For a glimpse of how China's economy is changing, take a look at Nanjing, capital of Jiangsu province, and Qingdao, home to one of the nation's busiest ports. Both just joined the nation's 1-trillion-yuan club.
The two cities are benefiting from a national push to generate more economic activity from sectors like services and consumption and less from old smokestack industries. Nanjing and Qingdao each saw their gross domestic product exceed 1 trillion yuan ($146 billion) last year, bringing to 12 the number of Chinese municipalities with economies on that scale. Combined, the dozen accounted for more than a quarter of China's GDP in 2016 and exceeded the entire size of France's $2.4 trillion economy, according to Bloomberg calculations.
That shift is part of an emerging national picture. Services accounted for more than half of total output for the first time in 2015 and 51.6 percent of last year's output. In Nanjing, services expanded by 10 percent in 2016 from a year ago, making up 58.4 percent of the city’s total GDP. Internet-based enterprises, creative industries, software, technology services and tourism were the biggest drivers, according to the city statistics bureau.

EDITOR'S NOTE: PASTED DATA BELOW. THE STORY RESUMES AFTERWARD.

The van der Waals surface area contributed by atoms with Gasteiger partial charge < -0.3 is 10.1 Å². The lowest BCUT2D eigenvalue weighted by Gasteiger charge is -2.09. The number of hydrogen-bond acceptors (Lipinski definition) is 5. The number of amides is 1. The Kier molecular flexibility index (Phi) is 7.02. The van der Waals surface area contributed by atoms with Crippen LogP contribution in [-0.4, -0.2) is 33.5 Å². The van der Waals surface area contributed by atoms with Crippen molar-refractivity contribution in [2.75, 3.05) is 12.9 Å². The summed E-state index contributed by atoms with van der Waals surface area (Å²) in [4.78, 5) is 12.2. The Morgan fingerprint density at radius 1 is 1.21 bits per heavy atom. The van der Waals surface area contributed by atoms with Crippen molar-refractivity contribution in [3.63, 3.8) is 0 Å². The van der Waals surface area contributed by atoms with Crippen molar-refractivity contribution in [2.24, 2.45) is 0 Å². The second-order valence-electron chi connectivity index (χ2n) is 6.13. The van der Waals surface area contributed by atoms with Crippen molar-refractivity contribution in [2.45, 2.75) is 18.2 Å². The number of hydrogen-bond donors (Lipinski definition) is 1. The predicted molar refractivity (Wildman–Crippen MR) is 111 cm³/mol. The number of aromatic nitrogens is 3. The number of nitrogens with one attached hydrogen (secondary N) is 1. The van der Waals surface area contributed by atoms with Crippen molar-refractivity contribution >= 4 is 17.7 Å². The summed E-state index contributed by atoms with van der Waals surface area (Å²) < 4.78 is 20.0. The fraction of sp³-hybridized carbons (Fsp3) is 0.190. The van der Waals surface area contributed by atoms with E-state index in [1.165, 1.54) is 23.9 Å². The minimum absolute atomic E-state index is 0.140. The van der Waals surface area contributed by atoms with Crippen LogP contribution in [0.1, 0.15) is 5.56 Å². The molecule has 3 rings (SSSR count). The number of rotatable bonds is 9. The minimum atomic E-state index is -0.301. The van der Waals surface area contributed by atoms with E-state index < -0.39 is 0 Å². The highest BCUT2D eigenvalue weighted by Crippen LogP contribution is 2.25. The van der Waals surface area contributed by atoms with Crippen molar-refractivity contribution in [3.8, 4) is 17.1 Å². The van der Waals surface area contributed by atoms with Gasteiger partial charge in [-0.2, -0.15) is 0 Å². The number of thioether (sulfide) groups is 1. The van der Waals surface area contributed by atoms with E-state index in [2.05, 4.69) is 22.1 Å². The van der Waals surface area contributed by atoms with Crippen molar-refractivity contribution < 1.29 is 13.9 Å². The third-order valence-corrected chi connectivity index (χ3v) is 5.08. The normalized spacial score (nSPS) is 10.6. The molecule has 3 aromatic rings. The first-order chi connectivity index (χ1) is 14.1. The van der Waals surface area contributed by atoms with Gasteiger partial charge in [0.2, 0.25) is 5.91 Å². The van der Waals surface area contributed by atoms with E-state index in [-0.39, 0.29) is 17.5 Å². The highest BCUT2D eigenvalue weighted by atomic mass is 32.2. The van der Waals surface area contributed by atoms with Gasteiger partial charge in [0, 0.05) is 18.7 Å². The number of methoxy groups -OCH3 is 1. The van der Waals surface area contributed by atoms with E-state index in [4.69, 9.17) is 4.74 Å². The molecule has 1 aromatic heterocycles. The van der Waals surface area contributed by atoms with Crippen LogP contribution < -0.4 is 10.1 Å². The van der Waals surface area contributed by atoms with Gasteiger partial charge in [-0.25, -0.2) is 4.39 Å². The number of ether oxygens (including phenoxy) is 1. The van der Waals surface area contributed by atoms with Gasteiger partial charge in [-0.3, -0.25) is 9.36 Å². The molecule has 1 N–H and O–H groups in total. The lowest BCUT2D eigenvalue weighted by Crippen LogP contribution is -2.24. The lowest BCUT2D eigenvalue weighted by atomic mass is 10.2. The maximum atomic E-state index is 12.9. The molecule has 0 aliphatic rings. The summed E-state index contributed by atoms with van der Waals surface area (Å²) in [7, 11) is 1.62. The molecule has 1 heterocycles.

It's a similar story in Qingdao, where high-tech manufacturing such as pharmaceuticals and telecommunications equipment, together with the courier industry and e-commerce, are flourishing. Services grew by 9.2 percent to account for 54.7 percent of total output. Consumption was also robust with retail sales growth hitting a notch above 10 percent in both cities, according to official data.
Other cities that have long embraced the new economy are redoubling their efforts. Shenzhen, the thriving innovation hub in coastal Guangdong, has narrowed its GDP gap with provincial capital Guangzhou to 11.8 billion yuan last year thanks to its fast growing high-tech industries and services sectors.
Still, the transition is far from uniform. Chongqing and Tianjin, which ranked fifth and sixth nationwide, continue to rely on government-led investment. Chongqing’s GDP rose 10.2 percent in real terms last year, boosted by infrastructure investment.
"Most cities in the 1-trillion-yuan club are those which have been taking on new drivers, while the outperforming Tianjing and Chongqing benefit a lot from a huge amount of investment led by government," said Qian Wan, an economist at Bloomberg Intelligence in Beijing. "But for most other cities, as the sugar-high of investment stimulus fades, they need to transform to a more sustainable and resilient growth pattern."
— With assistance by Miao Han